To Cape Town

October 27, 2011 2:00pm

Los Angeles, CA.

The familiar glaze of panic washed once again over my face at 5AM this morning. I have been up all night finalizing the last packing details, when it struck me: impossible to locate the DC connector for solar charging of my camera batteries. At this stage, four hours from departure for the airport, the filming of this mission could be virtually obliterated. Sure, I could—maybe—find this item in Cape Town. But of the four days we will spend there (two of which on a weekend), most of it will be spent packing the sledges. Besides, this is not a common piece of gear so nothing could be less certain.

The panic always happens to me in the night hours before departure. Most of it is irrational since planning has taken months, and the exacting equipment list was painstakingly compiled over that time. In reality everything is there, somewhere. But the final stage of this exercise, which should be mindless since it is really by the numbers at this stage, is not impervious to the forgetfulness and distraction characteristic of fatigue, or stints of packing interrupted by the stream of visiting friends bidding their farewell before I go. In a mad, unsettling way, I guess, it is part of my method. But planning for a ninety day, unassisted expedition across the middle of Antarctica requires planning for everything from the obvious down to the minutia of clothes pins and extra small neoprene washers! Amundsen who reached the South Pole for the first time on December 14th 1911, said: “Victory awaits him who has everything in order—luck, people call it. Defeat is certain for him who has neglected to take the necessary precautions in time; this is called bad luck.” Scott, who attempted the Pole around the same time would reach it about one month later, but tragically perished with his team on their return journey. Bad luck, people called it…

No one “plans” to be unlucky, but at least 50% of an expedition is won to planning before ever setting a foot out of the plane.. By 9AM, with a handful of loyal friends, we are loading five hundred and ninety seven pounds worth of planning, which includes most of the breakfast, lunches and dinners, including snacks for ninety days of full autonomy, as well as much of the gear. Eric, whom I will meet in Amsterdam on our way down to Cape Town, will complement that with about another two hundred pounds. In all, we will be pulling around four hundred pounds each at the start of the mission! Moving up the glacier will be like pulling a house, and for the fist two weeks until we find appropriate wind line to beginning kiting, I don’t anticipate covering more than a couple of miles a day, in very cold temperatures. East Antarctica, in early November, is not known for its temperate weather.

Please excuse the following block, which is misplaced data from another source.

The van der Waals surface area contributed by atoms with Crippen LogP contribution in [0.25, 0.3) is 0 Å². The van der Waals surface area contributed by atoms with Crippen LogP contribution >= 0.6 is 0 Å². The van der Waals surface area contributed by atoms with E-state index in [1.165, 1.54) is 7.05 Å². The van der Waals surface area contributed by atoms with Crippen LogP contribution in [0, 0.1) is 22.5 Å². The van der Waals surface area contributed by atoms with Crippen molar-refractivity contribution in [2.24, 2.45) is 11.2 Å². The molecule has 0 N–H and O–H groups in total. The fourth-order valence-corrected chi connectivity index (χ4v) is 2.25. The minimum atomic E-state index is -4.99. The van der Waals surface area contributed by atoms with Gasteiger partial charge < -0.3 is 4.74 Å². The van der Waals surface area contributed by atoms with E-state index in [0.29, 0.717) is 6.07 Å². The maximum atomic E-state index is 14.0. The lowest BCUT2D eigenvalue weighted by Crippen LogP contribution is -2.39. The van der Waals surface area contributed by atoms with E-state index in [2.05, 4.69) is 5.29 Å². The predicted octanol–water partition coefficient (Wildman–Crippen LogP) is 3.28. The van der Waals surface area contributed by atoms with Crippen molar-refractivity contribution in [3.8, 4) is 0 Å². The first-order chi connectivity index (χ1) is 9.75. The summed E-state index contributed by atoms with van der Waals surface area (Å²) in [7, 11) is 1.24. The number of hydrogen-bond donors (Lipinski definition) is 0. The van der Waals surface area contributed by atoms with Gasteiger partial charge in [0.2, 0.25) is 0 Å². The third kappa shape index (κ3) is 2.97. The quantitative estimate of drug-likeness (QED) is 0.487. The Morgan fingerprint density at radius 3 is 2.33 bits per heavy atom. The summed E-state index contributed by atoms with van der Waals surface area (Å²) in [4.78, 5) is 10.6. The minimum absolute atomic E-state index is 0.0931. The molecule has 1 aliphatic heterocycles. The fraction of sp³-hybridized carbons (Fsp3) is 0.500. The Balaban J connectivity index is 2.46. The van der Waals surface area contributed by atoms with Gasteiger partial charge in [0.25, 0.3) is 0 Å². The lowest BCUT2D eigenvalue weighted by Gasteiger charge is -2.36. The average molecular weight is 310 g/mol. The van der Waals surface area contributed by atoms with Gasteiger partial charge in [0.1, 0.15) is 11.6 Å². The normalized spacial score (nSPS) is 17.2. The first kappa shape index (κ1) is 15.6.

But for now, the objective is to get all this cargo onto the plane, which officially starts the mission. Ten hours to Amsterdam with one hour of transit and another twelve hours to Cape Town feels in itself like an expedition. I leave my friends curbside at the airport and give my little dog a farewell hug; I won’t see her again for 109 days, if all pans well.

The people you leave behind are the more painful casualty in this type of mission, tearing at your heartstrings for what invariably feels like abandonment. This, of course, is especially the case when it comes to a partner. And ironically, their presence in your heart is often what gives more resolve to succeed. Perhaps in fact for the purpose they provide to come back to.

As I lean back in my seat, the engines roar, and the sprawling urban landscape for Los Angeles soon slowly fades under the wings of the 747, while the mid day sun bathes the surrounding desert on this its warm autumn rays. We are far from Antarctica, but as the jet gains in altitude, the second countdown has begun. D minus 5.

Here we go again–

3 Responses to “To Cape Town”

  1. All of us are on the edges of our seats watching your journey …and know you both will have all the “luck” that prayers can afford!

  2. Sheila Anderson says:

    Hi Sebastian, I am a first cousin of Priscilla Copeland (her mother and my father were siblings) and hope to follow this journey on-line as I have the last two. I wish you all the best. So many of us are behind you and marveling at your daring-do!

  3. BASILE says:

    “Here we go again–”,,,, Hello Sebastian! Soon…

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